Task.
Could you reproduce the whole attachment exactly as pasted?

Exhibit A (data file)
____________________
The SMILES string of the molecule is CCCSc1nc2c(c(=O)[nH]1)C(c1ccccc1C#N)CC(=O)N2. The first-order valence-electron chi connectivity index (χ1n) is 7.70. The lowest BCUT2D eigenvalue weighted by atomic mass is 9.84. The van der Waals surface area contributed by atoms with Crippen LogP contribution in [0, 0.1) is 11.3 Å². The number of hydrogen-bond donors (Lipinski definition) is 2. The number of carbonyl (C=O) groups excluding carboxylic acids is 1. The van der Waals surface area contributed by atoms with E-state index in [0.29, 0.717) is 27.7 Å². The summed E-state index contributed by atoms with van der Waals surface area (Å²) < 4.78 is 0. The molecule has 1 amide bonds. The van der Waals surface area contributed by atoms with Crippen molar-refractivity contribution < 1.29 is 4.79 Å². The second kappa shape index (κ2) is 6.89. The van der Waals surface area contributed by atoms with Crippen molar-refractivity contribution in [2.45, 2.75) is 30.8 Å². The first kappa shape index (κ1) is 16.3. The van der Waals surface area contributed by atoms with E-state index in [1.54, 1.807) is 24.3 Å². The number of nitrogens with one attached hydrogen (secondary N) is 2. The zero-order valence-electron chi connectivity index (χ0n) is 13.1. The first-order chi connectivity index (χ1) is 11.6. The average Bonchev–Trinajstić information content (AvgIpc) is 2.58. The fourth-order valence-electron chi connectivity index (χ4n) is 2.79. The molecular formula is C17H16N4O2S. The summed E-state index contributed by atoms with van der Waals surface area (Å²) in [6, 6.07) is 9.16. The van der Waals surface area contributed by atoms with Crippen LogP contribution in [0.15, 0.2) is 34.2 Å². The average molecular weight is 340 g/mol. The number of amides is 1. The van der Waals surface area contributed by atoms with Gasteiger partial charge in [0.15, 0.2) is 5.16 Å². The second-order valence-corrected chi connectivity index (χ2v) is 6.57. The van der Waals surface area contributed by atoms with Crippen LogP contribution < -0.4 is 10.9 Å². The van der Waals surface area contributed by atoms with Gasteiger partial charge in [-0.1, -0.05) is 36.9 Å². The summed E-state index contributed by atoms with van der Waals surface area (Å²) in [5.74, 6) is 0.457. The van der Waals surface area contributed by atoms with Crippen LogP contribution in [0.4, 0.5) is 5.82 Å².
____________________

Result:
The SMILES string of the molecule is CCCSc1nc2c(c(=O)[nH]1)C(c1ccccc1C#N)CC(=O)N2. The first-order valence-electron chi connectivity index (χ1n) is 7.70. The lowest BCUT2D eigenvalue weighted by atomic mass is 9.84. The van der Waals surface area contributed by atoms with Crippen LogP contribution in [0, 0.1) is 11.3 Å². The number of hydrogen-bond donors (Lipinski definition) is 2. The number of carbonyl (C=O) groups excluding carboxylic acids is 1. The van der Waals surface area contributed by atoms with E-state index in [0.29, 0.717) is 27.7 Å². The summed E-state index contributed by atoms with van der Waals surface area (Å²) < 4.78 is 0. The molecule has 1 amide bonds. The van der Waals surface area contributed by atoms with Crippen molar-refractivity contribution < 1.29 is 4.79 Å². The second kappa shape index (κ2) is 6.89. The van der Waals surface area contributed by atoms with Crippen molar-refractivity contribution in [2.45, 2.75) is 30.8 Å². The first kappa shape index (κ1) is 16.3. The van der Waals surface area contributed by atoms with E-state index in [1.54, 1.807) is 24.3 Å². The number of nitrogens with one attached hydrogen (secondary N) is 2. The zero-order valence-electron chi connectivity index (χ0n) is 13.1. The first-order chi connectivity index (χ1) is 11.6. The average Bonchev–Trinajstić information content (AvgIpc) is 2.58. The fourth-order valence-electron chi connectivity index (χ4n) is 2.79. The molecular formula is C17H16N4O2S. The summed E-state index contributed by atoms with van der Waals surface area (Å²) in [6, 6.07) is 9.16. The van der Waals surface area contributed by atoms with Crippen LogP contribution in [0.15, 0.2) is 34.2 Å². The average molecular weight is 340 g/mol. The number of amides is 1. The van der Waals surface area contributed by atoms with Gasteiger partial charge in [0.15, 0.2) is 5.16 Å². The second-order valence-corrected chi connectivity index (χ2v) is 6.57. The van der Waals surface area contributed by atoms with Crippen LogP contribution < -0.4 is 10.9 Å². The van der Waals surface area contributed by atoms with Gasteiger partial charge in [-0.1, -0.05) is 36.9 Å². The summed E-state index contributed by atoms with van der Waals surface area (Å²) in [5.74, 6) is 0.457. The van der Waals surface area contributed by atoms with Crippen LogP contribution in [0.4, 0.5) is 5.82 Å².